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The Unknown Prophet

Delbert W. Baker, Review and Herald Publishing Association, Hagerstown, Maryland, 1987, 160 pages, $12.95, hardback.

Reviewed by Ella M. Rydzewski, editorial secretary of MINISTRY magazine.

This is a book that deserves close attention in the Seventh-day Adventist Church. Five years of thorough research have gone into this biography of a remarkable pioneer in the Ad vent movement. The life of William Foy, a young Black minister from New England, has been little understood by church members. He has frequently been confused with Hazen Foss, who rejected God's calling as a prophet. William Foy did not reject his calling, but between the years of 1842 and 1844 faithfully filled his special role as a messenger to God's people. Though Foy was a humble man, he proved a powerful and insightful preacher as he spoke in various churches about his experience. He received his first vision at a racially integrated prayer meeting in Boston on January 18, 1842. What is known of this and his following visions is movingly described. (According to Ellen White, Foy had four visions, but nothing is known of the last one.) It is felt that had people understood the implications of the visions, they may have been spared, or at least prepared for, the great disappointment of 1844.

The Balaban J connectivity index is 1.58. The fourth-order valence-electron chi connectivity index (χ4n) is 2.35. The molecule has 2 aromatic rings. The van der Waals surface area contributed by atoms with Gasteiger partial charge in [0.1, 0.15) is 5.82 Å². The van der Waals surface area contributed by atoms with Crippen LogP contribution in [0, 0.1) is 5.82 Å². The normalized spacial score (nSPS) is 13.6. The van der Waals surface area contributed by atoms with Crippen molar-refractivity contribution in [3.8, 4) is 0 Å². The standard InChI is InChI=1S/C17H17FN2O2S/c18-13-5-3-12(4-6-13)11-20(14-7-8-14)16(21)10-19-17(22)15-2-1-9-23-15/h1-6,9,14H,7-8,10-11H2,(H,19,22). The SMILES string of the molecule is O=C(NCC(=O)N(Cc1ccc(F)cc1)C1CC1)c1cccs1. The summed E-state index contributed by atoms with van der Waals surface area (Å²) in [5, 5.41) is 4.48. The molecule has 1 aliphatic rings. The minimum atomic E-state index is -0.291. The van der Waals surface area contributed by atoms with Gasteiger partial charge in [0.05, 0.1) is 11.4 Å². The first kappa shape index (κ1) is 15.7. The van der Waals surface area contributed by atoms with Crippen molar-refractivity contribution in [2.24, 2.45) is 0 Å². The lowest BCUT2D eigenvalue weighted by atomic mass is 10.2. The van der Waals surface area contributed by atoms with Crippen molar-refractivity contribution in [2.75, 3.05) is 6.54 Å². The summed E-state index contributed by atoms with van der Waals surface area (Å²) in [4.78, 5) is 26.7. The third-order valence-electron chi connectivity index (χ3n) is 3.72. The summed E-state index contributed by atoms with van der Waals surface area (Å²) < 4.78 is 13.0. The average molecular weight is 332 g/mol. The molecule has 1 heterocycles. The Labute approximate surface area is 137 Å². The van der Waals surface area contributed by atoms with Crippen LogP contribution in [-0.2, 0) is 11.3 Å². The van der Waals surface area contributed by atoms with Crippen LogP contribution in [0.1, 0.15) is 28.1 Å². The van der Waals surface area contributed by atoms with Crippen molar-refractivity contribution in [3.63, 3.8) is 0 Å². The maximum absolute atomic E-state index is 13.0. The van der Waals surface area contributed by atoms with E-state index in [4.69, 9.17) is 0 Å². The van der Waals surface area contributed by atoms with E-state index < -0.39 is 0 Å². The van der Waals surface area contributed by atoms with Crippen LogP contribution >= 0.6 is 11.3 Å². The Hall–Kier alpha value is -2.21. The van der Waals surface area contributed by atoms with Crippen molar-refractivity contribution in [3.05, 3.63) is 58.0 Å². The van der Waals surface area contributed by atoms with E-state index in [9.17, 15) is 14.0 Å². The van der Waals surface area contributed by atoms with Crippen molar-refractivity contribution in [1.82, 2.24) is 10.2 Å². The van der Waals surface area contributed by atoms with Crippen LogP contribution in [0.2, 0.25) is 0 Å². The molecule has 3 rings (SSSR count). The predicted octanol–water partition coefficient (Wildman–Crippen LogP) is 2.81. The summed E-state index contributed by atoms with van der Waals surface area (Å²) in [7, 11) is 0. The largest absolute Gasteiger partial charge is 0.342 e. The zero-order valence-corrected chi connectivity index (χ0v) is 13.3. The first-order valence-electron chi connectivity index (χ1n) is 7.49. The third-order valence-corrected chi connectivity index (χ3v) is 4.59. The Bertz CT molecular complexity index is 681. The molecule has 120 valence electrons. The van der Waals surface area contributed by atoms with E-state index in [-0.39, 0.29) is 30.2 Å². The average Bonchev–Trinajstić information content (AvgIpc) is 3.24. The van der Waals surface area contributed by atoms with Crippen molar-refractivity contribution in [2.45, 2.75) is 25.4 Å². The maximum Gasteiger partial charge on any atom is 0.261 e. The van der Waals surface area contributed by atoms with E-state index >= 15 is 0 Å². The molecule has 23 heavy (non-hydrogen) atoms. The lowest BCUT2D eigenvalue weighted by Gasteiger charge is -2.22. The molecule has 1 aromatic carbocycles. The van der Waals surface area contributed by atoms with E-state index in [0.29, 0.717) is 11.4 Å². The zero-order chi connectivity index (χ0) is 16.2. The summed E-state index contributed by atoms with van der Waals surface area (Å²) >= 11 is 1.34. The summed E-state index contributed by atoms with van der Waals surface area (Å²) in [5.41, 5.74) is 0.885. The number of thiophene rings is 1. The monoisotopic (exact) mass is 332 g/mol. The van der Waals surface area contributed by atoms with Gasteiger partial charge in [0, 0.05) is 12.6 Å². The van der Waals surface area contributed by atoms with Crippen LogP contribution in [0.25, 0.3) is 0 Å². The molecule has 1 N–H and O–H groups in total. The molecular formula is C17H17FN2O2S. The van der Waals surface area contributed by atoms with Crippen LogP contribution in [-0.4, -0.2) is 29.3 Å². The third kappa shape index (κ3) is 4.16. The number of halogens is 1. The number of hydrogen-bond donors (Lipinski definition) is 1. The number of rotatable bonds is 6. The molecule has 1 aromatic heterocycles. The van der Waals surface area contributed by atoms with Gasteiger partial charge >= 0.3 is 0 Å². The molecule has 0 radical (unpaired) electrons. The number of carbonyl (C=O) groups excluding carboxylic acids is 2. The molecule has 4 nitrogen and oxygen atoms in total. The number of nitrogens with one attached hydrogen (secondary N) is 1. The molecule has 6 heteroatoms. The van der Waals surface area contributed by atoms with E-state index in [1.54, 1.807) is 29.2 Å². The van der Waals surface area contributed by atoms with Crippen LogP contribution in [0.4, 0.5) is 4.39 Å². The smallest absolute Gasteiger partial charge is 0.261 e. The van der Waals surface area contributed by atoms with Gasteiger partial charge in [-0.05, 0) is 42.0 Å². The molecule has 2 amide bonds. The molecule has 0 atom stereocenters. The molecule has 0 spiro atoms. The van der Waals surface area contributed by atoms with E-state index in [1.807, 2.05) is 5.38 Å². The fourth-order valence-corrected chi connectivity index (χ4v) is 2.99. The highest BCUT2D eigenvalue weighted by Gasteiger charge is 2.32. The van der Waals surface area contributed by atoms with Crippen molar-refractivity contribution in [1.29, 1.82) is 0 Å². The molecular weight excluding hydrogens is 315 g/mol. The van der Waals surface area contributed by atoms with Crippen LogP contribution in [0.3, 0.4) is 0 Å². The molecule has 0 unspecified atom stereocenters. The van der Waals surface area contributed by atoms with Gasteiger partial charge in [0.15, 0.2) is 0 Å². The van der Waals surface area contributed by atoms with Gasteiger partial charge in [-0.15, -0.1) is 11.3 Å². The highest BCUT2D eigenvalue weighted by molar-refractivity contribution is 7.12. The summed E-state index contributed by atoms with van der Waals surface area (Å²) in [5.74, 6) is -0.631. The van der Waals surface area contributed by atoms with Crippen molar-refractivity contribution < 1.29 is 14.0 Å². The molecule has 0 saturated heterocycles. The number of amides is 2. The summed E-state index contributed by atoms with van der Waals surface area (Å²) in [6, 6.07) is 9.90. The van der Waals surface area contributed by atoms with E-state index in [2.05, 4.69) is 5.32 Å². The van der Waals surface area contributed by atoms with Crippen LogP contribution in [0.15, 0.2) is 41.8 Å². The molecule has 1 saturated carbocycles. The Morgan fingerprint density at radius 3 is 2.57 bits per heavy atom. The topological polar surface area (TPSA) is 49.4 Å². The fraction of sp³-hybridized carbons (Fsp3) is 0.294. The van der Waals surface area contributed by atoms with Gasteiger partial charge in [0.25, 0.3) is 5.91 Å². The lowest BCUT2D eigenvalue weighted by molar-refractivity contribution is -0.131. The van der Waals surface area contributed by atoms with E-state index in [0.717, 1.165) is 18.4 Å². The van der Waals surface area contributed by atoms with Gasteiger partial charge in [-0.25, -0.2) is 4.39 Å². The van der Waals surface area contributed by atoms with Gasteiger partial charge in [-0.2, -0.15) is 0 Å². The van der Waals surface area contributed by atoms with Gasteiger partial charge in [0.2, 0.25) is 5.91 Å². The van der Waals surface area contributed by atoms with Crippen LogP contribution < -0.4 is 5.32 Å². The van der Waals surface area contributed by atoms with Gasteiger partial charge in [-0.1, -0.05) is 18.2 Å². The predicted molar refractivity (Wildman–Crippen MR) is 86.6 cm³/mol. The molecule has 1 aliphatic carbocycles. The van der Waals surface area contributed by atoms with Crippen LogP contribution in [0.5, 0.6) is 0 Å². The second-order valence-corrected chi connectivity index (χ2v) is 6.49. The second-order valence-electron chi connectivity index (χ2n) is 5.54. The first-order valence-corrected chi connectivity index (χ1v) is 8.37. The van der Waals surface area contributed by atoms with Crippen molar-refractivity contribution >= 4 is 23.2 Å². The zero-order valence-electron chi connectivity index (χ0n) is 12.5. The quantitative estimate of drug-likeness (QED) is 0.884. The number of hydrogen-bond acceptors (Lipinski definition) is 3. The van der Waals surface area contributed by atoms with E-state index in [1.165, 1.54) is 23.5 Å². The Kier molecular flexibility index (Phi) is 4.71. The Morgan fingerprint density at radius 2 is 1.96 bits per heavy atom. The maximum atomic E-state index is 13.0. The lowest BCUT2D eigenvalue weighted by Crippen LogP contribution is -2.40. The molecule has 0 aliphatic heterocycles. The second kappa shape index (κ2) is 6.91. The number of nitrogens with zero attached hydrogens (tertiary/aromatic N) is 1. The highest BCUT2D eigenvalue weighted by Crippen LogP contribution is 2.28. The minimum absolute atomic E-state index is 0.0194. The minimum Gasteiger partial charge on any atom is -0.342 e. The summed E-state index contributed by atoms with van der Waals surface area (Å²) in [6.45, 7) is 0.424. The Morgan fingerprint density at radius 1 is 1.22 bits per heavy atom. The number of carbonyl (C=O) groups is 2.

After the Disappointment Foy heard Ellen White speak, and the two shared their experiences. Shortly after this, Foy dropped out of the public eye, possibly fearful of detracting from the work that had passed to Ellen White. His later years were spent quietly in pastoral work in rural areas.

This is a story that should be read and reflected upon by Seventh-day Adventists. It represents assurance of God's personal inter est in His people and can motivate them to needed revival and preparation for the awe some times ahead.


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Reviewed by Ella M. Rydzewski, editorial secretary of MINISTRY magazine.

February 1988

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